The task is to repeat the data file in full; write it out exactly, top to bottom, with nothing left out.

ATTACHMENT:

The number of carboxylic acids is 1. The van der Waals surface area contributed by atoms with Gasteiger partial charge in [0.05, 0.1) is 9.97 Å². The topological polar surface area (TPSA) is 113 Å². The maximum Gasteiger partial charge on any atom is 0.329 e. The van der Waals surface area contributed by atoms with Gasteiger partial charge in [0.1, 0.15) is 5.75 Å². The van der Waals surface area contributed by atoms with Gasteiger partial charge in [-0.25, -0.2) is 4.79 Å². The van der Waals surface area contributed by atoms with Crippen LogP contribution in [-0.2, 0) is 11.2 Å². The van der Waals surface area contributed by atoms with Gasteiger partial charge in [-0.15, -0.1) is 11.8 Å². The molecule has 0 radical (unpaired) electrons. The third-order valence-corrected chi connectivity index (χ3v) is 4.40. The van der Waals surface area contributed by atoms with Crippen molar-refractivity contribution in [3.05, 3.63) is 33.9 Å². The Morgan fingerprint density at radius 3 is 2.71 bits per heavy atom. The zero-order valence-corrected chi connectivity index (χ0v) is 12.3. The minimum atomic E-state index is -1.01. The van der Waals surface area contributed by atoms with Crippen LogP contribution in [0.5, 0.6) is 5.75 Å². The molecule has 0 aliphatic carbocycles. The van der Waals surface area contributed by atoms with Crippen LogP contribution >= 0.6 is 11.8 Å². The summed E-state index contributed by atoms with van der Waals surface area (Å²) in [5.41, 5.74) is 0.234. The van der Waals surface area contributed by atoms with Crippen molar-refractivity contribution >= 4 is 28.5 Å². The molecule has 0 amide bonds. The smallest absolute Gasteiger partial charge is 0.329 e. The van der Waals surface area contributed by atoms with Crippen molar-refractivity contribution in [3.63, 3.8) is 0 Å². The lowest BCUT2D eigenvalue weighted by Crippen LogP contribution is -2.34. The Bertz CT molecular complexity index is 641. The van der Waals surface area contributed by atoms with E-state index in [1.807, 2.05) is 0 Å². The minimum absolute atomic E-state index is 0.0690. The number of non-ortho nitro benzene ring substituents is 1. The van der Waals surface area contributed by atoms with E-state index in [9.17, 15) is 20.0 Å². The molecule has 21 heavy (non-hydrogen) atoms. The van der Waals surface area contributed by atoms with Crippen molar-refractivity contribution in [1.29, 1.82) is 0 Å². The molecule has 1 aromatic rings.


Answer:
The number of carboxylic acids is 1. The van der Waals surface area contributed by atoms with Gasteiger partial charge in [0.05, 0.1) is 9.97 Å². The topological polar surface area (TPSA) is 113 Å². The maximum Gasteiger partial charge on any atom is 0.329 e. The van der Waals surface area contributed by atoms with Gasteiger partial charge in [0.1, 0.15) is 5.75 Å². The van der Waals surface area contributed by atoms with Gasteiger partial charge in [-0.25, -0.2) is 4.79 Å². The van der Waals surface area contributed by atoms with Crippen LogP contribution in [-0.2, 0) is 11.2 Å². The van der Waals surface area contributed by atoms with Gasteiger partial charge in [-0.15, -0.1) is 11.8 Å². The molecule has 0 radical (unpaired) electrons. The third-order valence-corrected chi connectivity index (χ3v) is 4.40. The van der Waals surface area contributed by atoms with Crippen molar-refractivity contribution in [3.05, 3.63) is 33.9 Å². The Morgan fingerprint density at radius 3 is 2.71 bits per heavy atom. The zero-order valence-corrected chi connectivity index (χ0v) is 12.3. The minimum atomic E-state index is -1.01. The van der Waals surface area contributed by atoms with Crippen LogP contribution in [0.5, 0.6) is 5.75 Å². The molecule has 0 aliphatic carbocycles. The van der Waals surface area contributed by atoms with Crippen LogP contribution >= 0.6 is 11.8 Å². The summed E-state index contributed by atoms with van der Waals surface area (Å²) in [5.41, 5.74) is 0.234. The van der Waals surface area contributed by atoms with Crippen molar-refractivity contribution >= 4 is 28.5 Å². The molecule has 0 amide bonds. The smallest absolute Gasteiger partial charge is 0.329 e. The van der Waals surface area contributed by atoms with Crippen molar-refractivity contribution in [3.63, 3.8) is 0 Å². The lowest BCUT2D eigenvalue weighted by Crippen LogP contribution is -2.34. The Bertz CT molecular complexity index is 641. The van der Waals surface area contributed by atoms with E-state index in [1.807, 2.05) is 0 Å². The minimum absolute atomic E-state index is 0.0690. The number of non-ortho nitro benzene ring substituents is 1. The van der Waals surface area contributed by atoms with E-state index in [9.17, 15) is 20.0 Å². The molecule has 21 heavy (non-hydrogen) atoms. The van der Waals surface area contributed by atoms with Crippen molar-refractivity contribution in [1.29, 1.82) is 0 Å². The molecule has 1 aromatic rings.